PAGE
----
By Cheryl Carver LPN, WCC, CWCA, CWCP, FACCWS, DAPWCA, CLTC
I consider myself to be beyond blessed. I know that my purpose in life is to be useful, compassionate, and to make a difference in wound care… In any capacity I can.
by Karen Zulkowski DNS, RN, CWS
There are several issues in pressure ulcer definitions. For example, exactly what is the definition for eschar? What is an unavoidable pressure ulcer? How can you decide it really was unavoidable?
One of the best sources for definitions is surprisingly the Centers for Medicare & Medicaid Services (CMS). In the Minimum Data Set (MDS) instructions and surveyor guidelines there are very specific definitions for everything from wound types and stages to exudate. Definitions are also available for other categories as well, such as nutrition and incontinence. Other information is included on treatments. However, the manuals themselves are difficult to use. One is available on how to complete the MDS and another is for surveyors to use during their site visits. Both guides are long in length and challenging to navigate.
As many of you know, I am a World Council of Enterstomal Therapists (WCET) board member and in that capacity I represent the organization on the National Pressure Ulcer Advisory Panel (NPUAP) board. One initiative I have been involved in has been combining the items used for survey results (Tags) into an easy to follow format. This will be available soon on the NPUAP website and will be very helpful regardless of where you work. It provides definitions and steps of the survey process.
A second item that is being finalized is on how to do a root cause analysis for pressure ulcers. A root cause analysis looks at when the pressure ulcer was found and what the care was prior to development. Any pressure ulcer that is found should be used as a learning experience. In other words, was it present on admission or was it facility-acquired? If it was facility-acquired, was it unavoidable? CMS defines both avoidable and unavoidable:
"Avoidable means that the resident developed a pressure ulcer and that the facility did not do one or more of the following: evaluate the resident's clinical condition and pressure ulcer risk factors; define and implement interventions that are consistent with resident needs, resident goals, and recognized standards of practice; monitor and evaluate the impact of the interventions; or revise the interventions as appropriate.
Unavoidable means that the resident developed a pressure ulcer even though the facility had evaluated the resident's clinical condition and pressure ulcer risk factors; defined and implemented interventions that are consistent with resident needs, goals, and recognized standards of practice; monitored and evaluated the impact of the interventions; and revised the approaches as appropriate."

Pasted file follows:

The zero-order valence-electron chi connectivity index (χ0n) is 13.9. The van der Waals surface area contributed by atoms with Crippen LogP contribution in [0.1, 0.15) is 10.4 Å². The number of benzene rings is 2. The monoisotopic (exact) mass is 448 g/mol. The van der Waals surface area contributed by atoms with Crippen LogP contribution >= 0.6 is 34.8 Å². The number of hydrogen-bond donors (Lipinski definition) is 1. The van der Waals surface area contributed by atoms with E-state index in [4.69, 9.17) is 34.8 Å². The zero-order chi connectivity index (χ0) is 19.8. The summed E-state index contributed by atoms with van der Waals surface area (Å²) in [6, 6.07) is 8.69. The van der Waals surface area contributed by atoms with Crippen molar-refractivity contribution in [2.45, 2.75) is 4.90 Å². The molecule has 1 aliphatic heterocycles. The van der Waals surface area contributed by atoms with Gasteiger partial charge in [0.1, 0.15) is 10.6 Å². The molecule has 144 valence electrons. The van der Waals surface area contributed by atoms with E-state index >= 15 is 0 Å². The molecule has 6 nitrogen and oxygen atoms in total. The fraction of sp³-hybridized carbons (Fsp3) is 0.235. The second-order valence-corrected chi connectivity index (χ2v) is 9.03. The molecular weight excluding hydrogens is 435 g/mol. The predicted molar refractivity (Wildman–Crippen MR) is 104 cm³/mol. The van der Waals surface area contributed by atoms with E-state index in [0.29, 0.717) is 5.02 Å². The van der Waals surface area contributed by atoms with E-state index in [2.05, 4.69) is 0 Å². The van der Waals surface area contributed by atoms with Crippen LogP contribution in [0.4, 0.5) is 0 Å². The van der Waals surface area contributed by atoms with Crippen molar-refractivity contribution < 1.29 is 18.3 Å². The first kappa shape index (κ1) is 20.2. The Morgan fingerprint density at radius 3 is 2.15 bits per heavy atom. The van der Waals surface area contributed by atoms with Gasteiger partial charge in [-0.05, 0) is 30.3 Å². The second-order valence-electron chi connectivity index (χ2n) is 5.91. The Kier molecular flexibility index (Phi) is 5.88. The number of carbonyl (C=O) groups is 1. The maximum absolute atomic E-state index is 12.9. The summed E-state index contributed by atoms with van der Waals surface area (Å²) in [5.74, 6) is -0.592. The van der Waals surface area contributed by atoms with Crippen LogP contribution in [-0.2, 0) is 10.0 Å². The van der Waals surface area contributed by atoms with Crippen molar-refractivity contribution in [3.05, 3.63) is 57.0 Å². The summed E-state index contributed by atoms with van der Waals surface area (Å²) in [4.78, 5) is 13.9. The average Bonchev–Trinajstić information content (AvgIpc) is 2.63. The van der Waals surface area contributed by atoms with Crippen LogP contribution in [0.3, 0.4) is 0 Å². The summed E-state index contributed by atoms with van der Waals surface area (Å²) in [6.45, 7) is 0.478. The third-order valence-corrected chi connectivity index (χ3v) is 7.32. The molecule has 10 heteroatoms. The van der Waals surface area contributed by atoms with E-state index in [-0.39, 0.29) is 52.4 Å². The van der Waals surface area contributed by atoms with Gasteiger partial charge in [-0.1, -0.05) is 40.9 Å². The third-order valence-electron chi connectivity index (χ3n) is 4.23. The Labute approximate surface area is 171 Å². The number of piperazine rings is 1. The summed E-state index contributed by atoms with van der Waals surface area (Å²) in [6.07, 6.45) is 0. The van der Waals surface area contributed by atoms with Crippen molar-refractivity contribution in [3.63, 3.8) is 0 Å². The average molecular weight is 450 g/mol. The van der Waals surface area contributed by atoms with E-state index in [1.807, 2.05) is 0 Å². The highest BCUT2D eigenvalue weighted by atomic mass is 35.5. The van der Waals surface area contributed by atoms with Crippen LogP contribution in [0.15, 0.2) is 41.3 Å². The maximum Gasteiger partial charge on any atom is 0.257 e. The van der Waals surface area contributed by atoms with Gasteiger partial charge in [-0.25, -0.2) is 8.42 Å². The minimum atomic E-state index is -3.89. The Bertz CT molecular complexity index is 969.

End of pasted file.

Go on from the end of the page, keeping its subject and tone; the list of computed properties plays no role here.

So basically unavoidable is: did you do everything correctly and did the individual still developed a pressure ulcer? Some populations are more likely to develop an unavoidable pressure ulcer. For example, someone in ICU for a prolonged time, especially if they are hemodynamically unstable. Unfortunately, the people who do develop an unavoidable pressure ulcer may bring a lawsuit. The public views any pressure as unavoidable and the result of poor care. It is important for staff to educate the patient and family about the quality of care they are providing and if the person is at high risk of developing a pressure ulcer.
In February, NPUAP had a consensus conference on unavoidable pressure ulcers. The results of this meeting will also be available soon on the NPUAP website. The results will be important for staff to understand what patients the "experts" agree are most likely to develop an unavoidable pressure ulcer. However, it will also be important to staff to keep the definition of unavoidable in mind and remember that the care plan has to be appropriate and actually carried out.
Finally, pressure ulcers can and do occur way too often. To treat any wound, we first have to identify its cause and what is the best evidence-based treatment available. To do that we have to be consistent in our documentation, assessment and care planning both within and between facilities.
The views and opinions expressed in this blog are solely those of the author, and do not represent the views of WoundSource, Kestrel Health Information, Inc., its affiliates, or subsidiary companies.